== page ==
Medical device product life cycle management is a challenge at the best of times. When supply chains are disrupted (such as during the COVID-19 pandemic of 2020), it becomes even harder.
These challenges are a way of life for any device that needs to go through an extensive certification process. Since medical equipment is as high-stakes as it gets, it undergoes a more extensive review than most.
Fortunately, there are ways that you can stay ahead of the curve.
4 Guidelines for Medical Device Product Life Cycle Management
The medical equipment life cycle is delicate and complicated. If we had to shave it down to four facts to remember, they’d look like this:
- Component suppliers will drop a product line in a heartbeat.
- Regulations make obsolescence management time-consuming.
- Careful planning in the design stage can patch up obsolescence issues.
- Your contract manufacturer should help you navigate component obsolescence.
1. Component shortages can cause serious headaches and financial losses.
When a part goes obsolete, a component supplier may end production of it before you can properly react. This can lead to major disruptions in your ability to produce life-saving equipment.
Situations like COVID-19 only increase the frequency of supply chain snags. During the crisis, some component vendors shut down, not realizing the havoc they were causing to OEMs. Just one missing component can prevent the shipping of a product.
In highly regulated industries, some components are already hard to come by, making the slightest disruption a challenge:
- A customer of ours once had an application that required ceramic capacitors. The component supplier suddenly decided to stop making the part, even though the customer had in-progress orders from multiple major auto manufacturers. The supplier’s response? “Sorry. Too bad.”
- Matric Group itself once had to pause production of an aerospace product because the one facility in the world that built the component shut down due to COVID.
Even just a few weeks’ delay in sourcing a component can leave your electronics contract manufacturer (ECM) unable to continue producing your device.
2. Replacing obsolete components can be difficult and time-consuming due to regulatory compliance.
Just like with aerospace manufacturing, medical device manufacturing requires cutting past a lot of red tape to comply with current laws. While it might be OK to absent-mindedly switch out parts in the rest of the electronics industry, the same is not always true for medical devices. You have to wait for the whole regulatory process to play out every time you make a change to the guts of your device.
If you have an issue with a component on your medical device PCB that the FDA signed off on, you can’t replace it without getting it cleared. Now you have a $10,000 piece of medical equipment that’s waiting for months on a $1 part.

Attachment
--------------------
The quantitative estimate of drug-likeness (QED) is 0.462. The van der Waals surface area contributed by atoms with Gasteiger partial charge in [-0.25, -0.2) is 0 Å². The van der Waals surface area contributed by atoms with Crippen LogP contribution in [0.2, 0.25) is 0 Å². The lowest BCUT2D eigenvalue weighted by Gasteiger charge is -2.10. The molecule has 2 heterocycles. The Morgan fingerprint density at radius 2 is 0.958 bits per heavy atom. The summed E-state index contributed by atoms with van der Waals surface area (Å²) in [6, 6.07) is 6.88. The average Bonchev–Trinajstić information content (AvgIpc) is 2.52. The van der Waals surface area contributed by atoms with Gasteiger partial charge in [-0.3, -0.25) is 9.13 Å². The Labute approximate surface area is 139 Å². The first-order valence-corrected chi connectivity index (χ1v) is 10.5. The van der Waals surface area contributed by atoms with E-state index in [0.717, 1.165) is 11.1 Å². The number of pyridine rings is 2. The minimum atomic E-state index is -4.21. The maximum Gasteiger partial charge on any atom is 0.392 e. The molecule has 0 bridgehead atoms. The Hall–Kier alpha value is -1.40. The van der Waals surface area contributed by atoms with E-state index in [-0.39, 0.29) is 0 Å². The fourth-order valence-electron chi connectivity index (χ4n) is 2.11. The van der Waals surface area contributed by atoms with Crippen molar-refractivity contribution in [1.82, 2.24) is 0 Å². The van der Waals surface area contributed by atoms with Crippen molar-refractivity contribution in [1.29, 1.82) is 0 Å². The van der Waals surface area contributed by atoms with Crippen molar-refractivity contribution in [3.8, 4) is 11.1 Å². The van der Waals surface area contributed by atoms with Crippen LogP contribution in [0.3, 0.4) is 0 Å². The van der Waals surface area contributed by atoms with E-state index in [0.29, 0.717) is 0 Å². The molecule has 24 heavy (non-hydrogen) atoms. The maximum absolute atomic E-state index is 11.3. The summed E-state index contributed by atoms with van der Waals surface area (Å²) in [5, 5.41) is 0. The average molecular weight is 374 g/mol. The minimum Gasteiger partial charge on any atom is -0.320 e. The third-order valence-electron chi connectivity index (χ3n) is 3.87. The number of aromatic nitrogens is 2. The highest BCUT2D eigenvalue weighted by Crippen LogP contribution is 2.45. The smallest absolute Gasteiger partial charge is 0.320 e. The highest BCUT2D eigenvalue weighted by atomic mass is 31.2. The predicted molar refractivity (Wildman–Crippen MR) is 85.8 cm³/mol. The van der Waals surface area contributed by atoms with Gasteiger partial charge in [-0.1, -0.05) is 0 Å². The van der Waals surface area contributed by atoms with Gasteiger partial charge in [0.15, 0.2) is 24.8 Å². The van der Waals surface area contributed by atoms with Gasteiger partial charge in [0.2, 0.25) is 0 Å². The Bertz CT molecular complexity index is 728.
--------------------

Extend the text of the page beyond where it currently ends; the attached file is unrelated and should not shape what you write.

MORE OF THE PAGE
3. Careful planning during the design stage can help avoid obsolescence issues.
Situations where you have to stop everything due to a component shortage are deeply frustrating -- but some of them are avoidable. There are a few useful approaches that can minimize such risks:
- Be as vague as possible on specifications. This makes it easier for the ECM to find a suitable alternative when necessary.
- Use software to follow parts through their lifecycle. Third-party component obsolescence software like SiliconExpert can help you follow your components throughout their life cycle so you can identify when problems are likely to arise. You can spot problems early on and proactively resubmit components for FDA approval.
- Make a large last-time buy. If you know obsolescence could really harm your product line, be ready for potential last-time buys to minimize downtime. Third-party software and the watchful eye of a good PCB manufacturing partner can help you do this.
4. The right ECM vendor will help you mitigate the risks of obsolescence.
Work with an electronics manufacturing contractor that has experience in medical equipment life cycle management, and the tools to do it. Early on in the medical device electronics design process, your ECM can help you identify opportunities for proactive obsolescence management.
Your ECM can take the lead on managing software like SiliconExpert to track the parts you need for your product. Your partner should also be well practiced in identifying and sourcing alternative parts that are compatible with your design.
And of course, your PCB supplier should absolutely have ISO 13485 certification.
Keeping Pace With the FDA
As an IPC Class 3 electronics seller, you’re trying to prolong the life of your devices as much as possible. You pay huge costs to create your devices for sale in the United States -- certifications, liability insurance, and more. You need to do everything you can to avoid the recertification process whenever possible.
When recertification is inevitable, you need to be able to keep manufacturing and selling your device with minimal downtime – with last-time buys and other strategies – to maintain revenue through the certification process.
If you have more questions about how to manage obsolescence in medical device manufacturing, check out our dedicated resource page via the button below: